Trade War: The trade war continues to be the 10,000lb gorilla in the room.  While the President was able to successfully renegotiate a new NAFTA agreement with Mexico, Canada is still holding out. Negotiations with China seem to have been put on the back burner as well. This is somewhat troubling as a new round of tariffs on $200 billion of goods is set to begin in the coming weeks. The domestic markets have performed relatively well even with this cloud hanging over everything but I think this performance is in spite of the trade negotiations and not because of them.  Market performance would have been even better had this cloud never appeared.

As I have discussed before, the actual economic impacts of these trade negotiations have not had a meaningful impact on economic results yet but the longer this uncertainty drags out, the larger the unintended consequences will be.  Without clarity, it is very difficult for companies to make long-term capital investments and forecast future growth.  Even for companies that are not directly impacted by these trade negotiations, the uncertainty around it will stifle potential growth across the board. I worry that the upcoming midterm elections will only complicate potential negotiations more.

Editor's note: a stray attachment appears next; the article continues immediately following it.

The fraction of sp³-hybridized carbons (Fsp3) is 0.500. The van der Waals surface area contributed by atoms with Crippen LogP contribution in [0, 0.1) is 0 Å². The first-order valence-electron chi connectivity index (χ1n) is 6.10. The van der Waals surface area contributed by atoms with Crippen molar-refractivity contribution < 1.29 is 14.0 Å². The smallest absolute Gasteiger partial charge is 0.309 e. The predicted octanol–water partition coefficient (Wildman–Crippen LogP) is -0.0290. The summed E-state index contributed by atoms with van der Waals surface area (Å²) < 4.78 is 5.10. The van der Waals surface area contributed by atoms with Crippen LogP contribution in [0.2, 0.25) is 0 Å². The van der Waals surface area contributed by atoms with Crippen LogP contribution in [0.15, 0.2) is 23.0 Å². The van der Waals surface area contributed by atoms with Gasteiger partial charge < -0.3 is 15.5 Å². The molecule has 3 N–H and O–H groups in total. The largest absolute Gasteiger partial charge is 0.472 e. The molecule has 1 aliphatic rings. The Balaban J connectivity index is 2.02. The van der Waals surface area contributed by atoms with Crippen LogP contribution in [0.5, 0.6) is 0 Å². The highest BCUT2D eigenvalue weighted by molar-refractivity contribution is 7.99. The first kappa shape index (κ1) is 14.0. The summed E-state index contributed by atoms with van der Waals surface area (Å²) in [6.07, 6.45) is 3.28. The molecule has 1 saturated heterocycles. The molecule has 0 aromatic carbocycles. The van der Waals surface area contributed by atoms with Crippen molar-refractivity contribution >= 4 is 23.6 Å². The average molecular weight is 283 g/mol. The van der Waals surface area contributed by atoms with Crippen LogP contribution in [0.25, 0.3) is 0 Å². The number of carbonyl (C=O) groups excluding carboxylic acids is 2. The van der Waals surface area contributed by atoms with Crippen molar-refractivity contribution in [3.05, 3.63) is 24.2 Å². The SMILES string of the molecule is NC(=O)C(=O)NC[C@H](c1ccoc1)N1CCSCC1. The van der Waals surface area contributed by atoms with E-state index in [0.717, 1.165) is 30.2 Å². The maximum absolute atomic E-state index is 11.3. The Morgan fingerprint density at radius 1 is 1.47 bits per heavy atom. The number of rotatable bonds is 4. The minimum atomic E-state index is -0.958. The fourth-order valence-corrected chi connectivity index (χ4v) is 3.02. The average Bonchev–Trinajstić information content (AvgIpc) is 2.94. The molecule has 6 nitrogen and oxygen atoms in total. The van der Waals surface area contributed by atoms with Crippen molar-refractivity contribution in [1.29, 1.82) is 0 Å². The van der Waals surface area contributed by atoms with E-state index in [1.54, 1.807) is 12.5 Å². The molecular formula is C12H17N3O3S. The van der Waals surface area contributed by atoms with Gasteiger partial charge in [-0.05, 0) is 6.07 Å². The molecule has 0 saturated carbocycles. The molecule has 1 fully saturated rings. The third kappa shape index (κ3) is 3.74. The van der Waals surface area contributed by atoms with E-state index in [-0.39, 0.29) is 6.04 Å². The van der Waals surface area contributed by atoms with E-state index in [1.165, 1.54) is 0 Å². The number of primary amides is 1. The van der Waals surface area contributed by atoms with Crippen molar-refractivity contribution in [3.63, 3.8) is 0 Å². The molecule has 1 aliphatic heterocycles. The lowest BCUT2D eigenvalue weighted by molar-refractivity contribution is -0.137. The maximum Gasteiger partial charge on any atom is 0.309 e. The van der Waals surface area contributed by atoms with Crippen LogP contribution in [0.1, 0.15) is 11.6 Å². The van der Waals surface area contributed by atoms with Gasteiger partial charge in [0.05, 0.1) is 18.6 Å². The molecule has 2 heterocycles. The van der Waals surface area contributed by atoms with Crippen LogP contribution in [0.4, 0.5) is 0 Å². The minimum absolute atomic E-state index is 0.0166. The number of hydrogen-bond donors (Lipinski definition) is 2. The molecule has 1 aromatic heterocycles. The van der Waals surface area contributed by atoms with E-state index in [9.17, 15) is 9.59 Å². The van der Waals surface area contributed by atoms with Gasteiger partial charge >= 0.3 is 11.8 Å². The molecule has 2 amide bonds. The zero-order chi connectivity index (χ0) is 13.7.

US Dominance: One of the most interesting aspects of the markets over the past year has been the outperformance of the US markets. Over the past 12 months, the US markets have outperformed almost all other major international markets or regions by more than 20%. In many cases, this disparity is even greater. This outperformance seems to be in line with corporate results over the past year and the perceived safety of the US markets but rarely do we see such a widespread disparity.  As you can see in the chart below, the S&P500 has gained over 17% in the last 12 months while Europe and the Emerging markets were down 2% and 5.5% respectively.  This disparity even increases if you drill down to some individual countries.

The big question now is will this type of outperformance continue or will we see future performance revert back toward the mean? If we look at economic data and corporate fundamentals, it is easy to see why this outperformance has happened.  The US economy has been growing much faster than its European counterparts and corporate revenue and earnings have been growing far faster domestically. I expect this to continue over the next year